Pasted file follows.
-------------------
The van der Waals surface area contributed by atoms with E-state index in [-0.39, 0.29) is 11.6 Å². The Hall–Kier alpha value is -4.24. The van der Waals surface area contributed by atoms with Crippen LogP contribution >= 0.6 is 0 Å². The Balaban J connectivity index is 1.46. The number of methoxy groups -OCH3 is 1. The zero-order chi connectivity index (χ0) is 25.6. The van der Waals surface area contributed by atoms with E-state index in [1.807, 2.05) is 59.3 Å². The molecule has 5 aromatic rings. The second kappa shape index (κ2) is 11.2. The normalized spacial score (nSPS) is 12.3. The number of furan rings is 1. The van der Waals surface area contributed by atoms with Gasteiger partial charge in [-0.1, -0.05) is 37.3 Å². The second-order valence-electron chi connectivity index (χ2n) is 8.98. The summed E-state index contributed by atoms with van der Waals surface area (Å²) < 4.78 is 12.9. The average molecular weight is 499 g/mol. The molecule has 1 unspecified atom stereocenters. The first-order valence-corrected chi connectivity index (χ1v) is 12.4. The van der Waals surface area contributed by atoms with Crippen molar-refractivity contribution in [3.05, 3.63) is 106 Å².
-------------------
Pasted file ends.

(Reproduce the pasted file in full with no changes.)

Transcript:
The van der Waals surface area contributed by atoms with E-state index in [-0.39, 0.29) is 11.6 Å². The Hall–Kier alpha value is -4.24. The van der Waals surface area contributed by atoms with Crippen LogP contribution >= 0.6 is 0 Å². The Balaban J connectivity index is 1.46. The number of methoxy groups -OCH3 is 1. The zero-order chi connectivity index (χ0) is 25.6. The van der Waals surface area contributed by atoms with E-state index in [1.807, 2.05) is 59.3 Å². The molecule has 5 aromatic rings. The second kappa shape index (κ2) is 11.2. The normalized spacial score (nSPS) is 12.3. The number of furan rings is 1. The van der Waals surface area contributed by atoms with Gasteiger partial charge in [-0.1, -0.05) is 37.3 Å². The second-order valence-electron chi connectivity index (χ2n) is 8.98. The summed E-state index contributed by atoms with van der Waals surface area (Å²) < 4.78 is 12.9. The average molecular weight is 499 g/mol. The molecule has 1 unspecified atom stereocenters. The first-order valence-corrected chi connectivity index (χ1v) is 12.4. The van der Waals surface area contributed by atoms with Crippen molar-refractivity contribution in [3.05, 3.63) is 106 Å².